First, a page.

What is Fallopian Tube Adenocarcinoma?Fallopian tube adenocarcinoma is a rare type of cancer that accounts for approximately 0.14% to 1.8% of all types of female genital cancers. The five-year survival rate ranges from 68% to 76%. It typically affects women between the ages of 60 and 64, with the peak likelihood of developing fallopian tube adenocarcinoma at age 55. Adenocarcinoma of the fallopian tube tends to spread to the other distant parts of the body particularly it can spread to the surrounding lymph nodes of the aorta.
Disease CausesThere is no well-known cause, but certain risk factors such as nulliparity (a woman who has never given birth to a child), infertility, and pelvic inflammatory disease are the risk factor for fallopian tube adenocarcinoma.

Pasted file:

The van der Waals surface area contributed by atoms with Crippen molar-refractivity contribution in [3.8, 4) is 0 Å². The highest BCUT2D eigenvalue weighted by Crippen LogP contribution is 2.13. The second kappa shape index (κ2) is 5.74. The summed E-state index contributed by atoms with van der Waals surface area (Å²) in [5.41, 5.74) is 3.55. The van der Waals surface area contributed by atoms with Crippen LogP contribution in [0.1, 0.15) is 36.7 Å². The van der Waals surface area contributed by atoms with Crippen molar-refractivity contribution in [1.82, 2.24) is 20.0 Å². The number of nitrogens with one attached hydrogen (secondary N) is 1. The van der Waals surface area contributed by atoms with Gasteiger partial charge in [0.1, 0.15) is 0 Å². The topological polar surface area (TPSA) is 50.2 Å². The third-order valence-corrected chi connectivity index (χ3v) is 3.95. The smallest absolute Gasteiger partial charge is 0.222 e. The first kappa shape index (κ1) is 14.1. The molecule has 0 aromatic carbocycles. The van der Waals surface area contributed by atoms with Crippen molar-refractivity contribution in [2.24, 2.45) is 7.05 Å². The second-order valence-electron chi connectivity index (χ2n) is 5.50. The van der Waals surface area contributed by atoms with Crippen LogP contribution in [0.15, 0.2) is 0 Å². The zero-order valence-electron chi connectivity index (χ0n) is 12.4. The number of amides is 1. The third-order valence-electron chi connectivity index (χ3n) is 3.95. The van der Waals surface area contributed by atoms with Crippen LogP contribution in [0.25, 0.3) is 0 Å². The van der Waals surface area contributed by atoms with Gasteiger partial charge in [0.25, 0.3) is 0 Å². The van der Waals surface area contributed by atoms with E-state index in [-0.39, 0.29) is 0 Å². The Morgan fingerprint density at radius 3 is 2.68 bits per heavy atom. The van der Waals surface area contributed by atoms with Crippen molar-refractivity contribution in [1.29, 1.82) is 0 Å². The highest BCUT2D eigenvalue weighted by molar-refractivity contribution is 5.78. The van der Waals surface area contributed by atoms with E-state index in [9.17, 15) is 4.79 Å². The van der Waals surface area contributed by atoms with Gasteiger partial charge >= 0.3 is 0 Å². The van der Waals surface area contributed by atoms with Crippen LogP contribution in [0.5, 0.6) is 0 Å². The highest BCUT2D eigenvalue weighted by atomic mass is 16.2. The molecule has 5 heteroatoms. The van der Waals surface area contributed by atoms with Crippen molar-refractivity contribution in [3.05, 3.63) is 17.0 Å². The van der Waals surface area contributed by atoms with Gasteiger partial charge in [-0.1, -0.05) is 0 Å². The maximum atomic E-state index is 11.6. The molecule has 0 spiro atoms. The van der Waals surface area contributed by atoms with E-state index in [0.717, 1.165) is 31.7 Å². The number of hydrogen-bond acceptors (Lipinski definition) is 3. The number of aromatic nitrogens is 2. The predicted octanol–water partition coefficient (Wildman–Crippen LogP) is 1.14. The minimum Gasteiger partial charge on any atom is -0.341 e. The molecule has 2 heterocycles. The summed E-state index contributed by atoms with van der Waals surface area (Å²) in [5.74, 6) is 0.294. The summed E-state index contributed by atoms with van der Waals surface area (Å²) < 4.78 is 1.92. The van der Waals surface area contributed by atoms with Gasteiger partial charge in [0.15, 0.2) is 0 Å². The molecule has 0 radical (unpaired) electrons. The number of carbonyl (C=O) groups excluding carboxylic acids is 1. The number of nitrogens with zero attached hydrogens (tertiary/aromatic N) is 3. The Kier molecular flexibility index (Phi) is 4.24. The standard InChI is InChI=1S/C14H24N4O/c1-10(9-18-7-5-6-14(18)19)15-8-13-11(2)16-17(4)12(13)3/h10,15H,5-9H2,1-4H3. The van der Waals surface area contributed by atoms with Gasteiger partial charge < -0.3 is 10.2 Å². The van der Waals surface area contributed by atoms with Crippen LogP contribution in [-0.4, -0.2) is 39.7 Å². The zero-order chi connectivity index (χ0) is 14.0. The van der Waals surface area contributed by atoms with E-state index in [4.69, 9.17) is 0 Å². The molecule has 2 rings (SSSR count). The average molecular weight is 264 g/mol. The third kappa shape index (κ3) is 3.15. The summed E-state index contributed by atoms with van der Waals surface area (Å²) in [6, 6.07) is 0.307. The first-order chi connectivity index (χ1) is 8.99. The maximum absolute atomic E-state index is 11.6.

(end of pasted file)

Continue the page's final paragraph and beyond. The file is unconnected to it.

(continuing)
Signs and Symptoms
- Abnormal bleeding from the vagina (bleeding between the two menstrual periods)
- Water like discharge from the vagina
- Pain in the lower part of the abdomen
- Abdominal mass or tumour
DiagnosisFollowing diagnostic tests and procedures can be used to make the diagnosis. These are
- Complete blood count ( CBC)
- Serum tumour markers particularly serum CA 125
- Imaging techniques like transvaginal ultrasonography (USG), CT-scan, MRI, and X-Ray to detect the site, size, and extent of the tumour.
- Pelvic examination through per- speculum examination of the vagina, cervix, and ovaries. A speculum is a gynecological instrument used to visualize the vaginal wall, cervix, uterus, and ovaries to detect any abnormality.